Frankie Miller (born Francis John Miller, 2 November 1949) is a Scottish rock singer
and vocalist who had success in the 1970s. Miller was raised at Colvend Street,
Barrowfield, Glasgow with his parents, Kathy and Frank, and elder sisters Letty and
He attended Sacred Heart Primary school . He was an altar boy in Sacred Heart Chapel.
also played football for the school team and Harmony Row Boys Club. He wrote for
performed with many influential recording artists and is best known for his album
House, the single Darlin' and his duet on Still in Love with You, with Phil Lynott.
In an article
published in Rolling Stone magazine in 1978 Bob Seger remarked that Miller, "was
influence" on him. He first became aware of the power of rock and R&B through his
collection. She had a fondness for Ray Charles while his sisters introduced him to
Richard and Elvis Presley. He identified instinctively, with Little Richard’s flamboyant
aggression, once saying "The music was alive, exciting, I loved it. I realised later
that I could
get my own aggression out through music. R&B and Soul Music, I just knew was what
loved". He started writing songs at the age of nine after being given a guitar by
and wrote "I Can't Change It" when he was just twelve years old, this song was later
recorded by Ray Charles.
For many people around the world, the Highlands 'are' Scotland, living up to their
picture-postcard images with majestic scenery, awesome wild places, towering mountains,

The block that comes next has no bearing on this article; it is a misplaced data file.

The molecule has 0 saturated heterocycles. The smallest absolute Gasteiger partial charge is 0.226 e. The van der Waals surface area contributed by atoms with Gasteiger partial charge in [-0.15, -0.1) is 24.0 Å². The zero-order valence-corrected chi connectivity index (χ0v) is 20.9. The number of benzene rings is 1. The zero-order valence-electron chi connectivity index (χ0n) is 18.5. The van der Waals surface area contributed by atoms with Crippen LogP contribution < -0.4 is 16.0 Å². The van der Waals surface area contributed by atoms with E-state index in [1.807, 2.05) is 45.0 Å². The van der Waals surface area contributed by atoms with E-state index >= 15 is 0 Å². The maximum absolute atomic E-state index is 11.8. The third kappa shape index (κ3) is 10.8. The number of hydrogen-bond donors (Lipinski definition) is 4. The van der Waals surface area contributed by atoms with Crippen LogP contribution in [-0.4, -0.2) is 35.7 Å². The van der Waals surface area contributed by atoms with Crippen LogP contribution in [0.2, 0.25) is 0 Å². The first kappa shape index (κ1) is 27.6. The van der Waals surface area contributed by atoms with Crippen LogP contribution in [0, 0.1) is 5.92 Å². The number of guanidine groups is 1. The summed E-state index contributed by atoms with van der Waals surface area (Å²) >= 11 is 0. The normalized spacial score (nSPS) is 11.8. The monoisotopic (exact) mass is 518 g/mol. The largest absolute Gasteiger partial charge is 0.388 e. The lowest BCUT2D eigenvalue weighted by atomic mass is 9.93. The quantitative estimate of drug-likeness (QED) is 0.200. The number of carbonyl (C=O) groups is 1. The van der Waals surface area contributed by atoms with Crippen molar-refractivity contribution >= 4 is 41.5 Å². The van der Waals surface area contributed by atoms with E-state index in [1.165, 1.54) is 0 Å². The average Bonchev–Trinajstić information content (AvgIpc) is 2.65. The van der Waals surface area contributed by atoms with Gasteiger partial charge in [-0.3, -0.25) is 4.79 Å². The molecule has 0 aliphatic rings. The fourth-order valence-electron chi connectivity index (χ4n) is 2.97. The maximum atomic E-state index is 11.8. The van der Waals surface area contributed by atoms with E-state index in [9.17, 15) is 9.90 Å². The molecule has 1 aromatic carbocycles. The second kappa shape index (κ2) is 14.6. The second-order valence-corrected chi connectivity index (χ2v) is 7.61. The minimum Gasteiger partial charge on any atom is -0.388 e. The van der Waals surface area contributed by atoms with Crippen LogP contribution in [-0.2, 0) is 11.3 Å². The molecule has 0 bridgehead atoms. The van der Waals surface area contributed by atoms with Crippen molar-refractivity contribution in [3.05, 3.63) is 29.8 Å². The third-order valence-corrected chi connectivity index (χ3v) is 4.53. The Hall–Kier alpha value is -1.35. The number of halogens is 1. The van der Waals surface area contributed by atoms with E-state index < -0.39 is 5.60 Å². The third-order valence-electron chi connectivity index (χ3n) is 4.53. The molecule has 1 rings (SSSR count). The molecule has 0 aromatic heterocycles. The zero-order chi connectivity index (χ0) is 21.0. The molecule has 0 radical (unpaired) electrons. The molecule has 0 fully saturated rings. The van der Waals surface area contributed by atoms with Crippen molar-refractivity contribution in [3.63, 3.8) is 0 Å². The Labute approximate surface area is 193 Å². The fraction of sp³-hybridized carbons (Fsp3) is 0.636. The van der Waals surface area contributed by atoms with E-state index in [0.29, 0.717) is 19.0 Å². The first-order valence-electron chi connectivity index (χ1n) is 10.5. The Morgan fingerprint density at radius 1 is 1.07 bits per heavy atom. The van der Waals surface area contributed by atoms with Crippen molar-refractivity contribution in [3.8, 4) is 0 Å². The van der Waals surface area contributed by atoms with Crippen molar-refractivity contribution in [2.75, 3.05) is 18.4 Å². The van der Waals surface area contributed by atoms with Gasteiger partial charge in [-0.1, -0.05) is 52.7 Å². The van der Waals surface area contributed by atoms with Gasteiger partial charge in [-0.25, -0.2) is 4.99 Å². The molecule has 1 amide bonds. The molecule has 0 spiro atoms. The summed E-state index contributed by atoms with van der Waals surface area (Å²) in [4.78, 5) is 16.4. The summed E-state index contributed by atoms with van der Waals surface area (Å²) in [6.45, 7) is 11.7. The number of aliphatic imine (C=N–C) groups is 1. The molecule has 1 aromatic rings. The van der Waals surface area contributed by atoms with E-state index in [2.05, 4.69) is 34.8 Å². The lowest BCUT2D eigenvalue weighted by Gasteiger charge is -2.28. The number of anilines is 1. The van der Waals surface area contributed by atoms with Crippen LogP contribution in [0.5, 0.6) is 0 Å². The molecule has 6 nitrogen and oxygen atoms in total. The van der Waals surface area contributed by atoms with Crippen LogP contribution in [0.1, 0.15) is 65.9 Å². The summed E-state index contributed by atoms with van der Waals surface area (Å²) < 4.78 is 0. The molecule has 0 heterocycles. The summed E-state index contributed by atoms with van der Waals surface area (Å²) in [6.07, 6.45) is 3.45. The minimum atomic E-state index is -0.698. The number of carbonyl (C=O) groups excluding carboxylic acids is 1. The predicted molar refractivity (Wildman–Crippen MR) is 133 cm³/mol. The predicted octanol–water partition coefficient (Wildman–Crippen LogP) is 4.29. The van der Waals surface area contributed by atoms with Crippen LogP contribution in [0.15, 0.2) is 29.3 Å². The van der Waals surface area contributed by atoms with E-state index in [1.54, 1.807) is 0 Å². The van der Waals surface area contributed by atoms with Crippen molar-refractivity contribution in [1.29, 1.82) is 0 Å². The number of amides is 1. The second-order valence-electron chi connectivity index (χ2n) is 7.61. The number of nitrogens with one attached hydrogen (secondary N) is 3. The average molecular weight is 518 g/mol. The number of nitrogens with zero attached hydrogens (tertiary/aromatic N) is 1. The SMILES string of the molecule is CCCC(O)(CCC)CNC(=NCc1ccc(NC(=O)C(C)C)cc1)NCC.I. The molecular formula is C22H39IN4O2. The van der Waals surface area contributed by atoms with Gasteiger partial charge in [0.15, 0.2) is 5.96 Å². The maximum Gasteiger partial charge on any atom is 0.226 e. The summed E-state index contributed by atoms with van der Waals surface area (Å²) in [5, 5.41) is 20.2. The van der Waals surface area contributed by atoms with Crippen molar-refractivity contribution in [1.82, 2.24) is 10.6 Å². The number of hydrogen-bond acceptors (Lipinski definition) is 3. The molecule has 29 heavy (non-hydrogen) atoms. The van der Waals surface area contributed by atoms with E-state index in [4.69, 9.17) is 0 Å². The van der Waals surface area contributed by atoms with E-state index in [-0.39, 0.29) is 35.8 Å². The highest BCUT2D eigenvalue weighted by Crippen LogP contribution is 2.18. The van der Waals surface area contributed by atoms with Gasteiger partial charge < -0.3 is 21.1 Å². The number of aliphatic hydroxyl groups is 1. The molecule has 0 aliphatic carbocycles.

ancient pine forests and broad expanses of dark and shimmering loch. They are all
this, of course, and much more besides. Capital of the Highlands and the only major
urban centre in the region, Inverness is an obvious springboard for exploring more
remote areas - north to wind-lashed Cape Wrath, at the very northwest tip of the
mainland, with it sheer cliffs and sand-filled bays bearing the brunt of frequently
fierce Atlantic storms; south to the beautiful expanses of Glen Coe via the Great
Glen; or west to the remote and tranquil Ardnamurchan peninsula with the beautiful
'Road to the Isles' running to Mallaig and Skye beyond. Skye is one of the most popular
holiday spots in Scotland and is famed for the harsh peaks of the Cuillins and the
bizarre rock formations of the Trotternish peninsula. Wherever you roam, you'll find
outstanding natural beauty: Glen Coe, the Cairngorms National Park, Ben Nevis, Ardnamurchan,
Glen Affric - the list is as long as the Great Glen itself. And though it's natural
to picture the Highlands as a mountainous region, there are also miles of coastline
and intriguing islands to explore as well. Here you can have your own private sandy
beach with shimmering turquoise waters and nobody else to be seen for miles around.
Then there are the amazing flat lands of the Flow Country in Caithness and Sutherland,
one of Europe's last great wild places. Not surprisingly, wildlife flourishes in
such great wildernesses and you can see dolphins, whales, eagles, deer, otters and
much more besides. The inspiring landscape and the tranquillity and space which it
offers are without doubt the main attractions of the region but if you like the active
life, the Highlands also offer unsurpassed opportunities for top-class mountaineering,
climbing and off-road biking, along with a host of other outdoor pursuits. This is
particularly true around Fort William and Lochaber which proclaims itself 'the Outdoor
Capital of the UK'. If you prefer your holiday at a slower pace, the region's many
historical sites, remote castles, distinctive culture and language and welcoming
towns also prove a major draw in their own right.
Argyll Forest Park welcomes visitors all year round and offers forest walks, mountain